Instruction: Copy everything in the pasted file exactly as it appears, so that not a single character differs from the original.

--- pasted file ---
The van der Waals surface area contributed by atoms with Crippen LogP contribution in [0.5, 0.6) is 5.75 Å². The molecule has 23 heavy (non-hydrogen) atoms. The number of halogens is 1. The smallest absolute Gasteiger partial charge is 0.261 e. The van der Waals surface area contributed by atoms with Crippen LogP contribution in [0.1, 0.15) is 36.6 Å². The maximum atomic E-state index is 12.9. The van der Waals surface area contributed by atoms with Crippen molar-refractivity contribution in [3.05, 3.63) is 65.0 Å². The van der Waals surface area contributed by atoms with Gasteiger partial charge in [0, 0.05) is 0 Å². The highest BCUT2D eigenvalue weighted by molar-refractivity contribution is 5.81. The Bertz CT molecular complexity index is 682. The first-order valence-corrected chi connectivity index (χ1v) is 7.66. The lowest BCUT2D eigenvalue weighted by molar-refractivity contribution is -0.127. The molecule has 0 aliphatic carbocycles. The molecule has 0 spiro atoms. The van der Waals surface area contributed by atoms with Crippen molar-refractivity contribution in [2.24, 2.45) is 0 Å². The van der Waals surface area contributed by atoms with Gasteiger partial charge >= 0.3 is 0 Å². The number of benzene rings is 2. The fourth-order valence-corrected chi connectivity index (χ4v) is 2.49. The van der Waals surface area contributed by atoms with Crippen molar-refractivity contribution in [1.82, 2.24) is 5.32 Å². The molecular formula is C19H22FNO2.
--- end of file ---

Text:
The van der Waals surface area contributed by atoms with Crippen LogP contribution in [0.5, 0.6) is 5.75 Å². The molecule has 23 heavy (non-hydrogen) atoms. The number of halogens is 1. The smallest absolute Gasteiger partial charge is 0.261 e. The van der Waals surface area contributed by atoms with Crippen LogP contribution in [0.1, 0.15) is 36.6 Å². The maximum atomic E-state index is 12.9. The van der Waals surface area contributed by atoms with Crippen molar-refractivity contribution in [3.05, 3.63) is 65.0 Å². The van der Waals surface area contributed by atoms with Gasteiger partial charge in [0, 0.05) is 0 Å². The highest BCUT2D eigenvalue weighted by molar-refractivity contribution is 5.81. The Bertz CT molecular complexity index is 682. The first-order valence-corrected chi connectivity index (χ1v) is 7.66. The lowest BCUT2D eigenvalue weighted by molar-refractivity contribution is -0.127. The molecule has 0 aliphatic carbocycles. The molecule has 0 spiro atoms. The van der Waals surface area contributed by atoms with Crippen molar-refractivity contribution in [2.24, 2.45) is 0 Å². The van der Waals surface area contributed by atoms with Gasteiger partial charge >= 0.3 is 0 Å². The number of benzene rings is 2. The fourth-order valence-corrected chi connectivity index (χ4v) is 2.49. The van der Waals surface area contributed by atoms with Crippen molar-refractivity contribution in [1.82, 2.24) is 5.32 Å². The molecular formula is C19H22FNO2.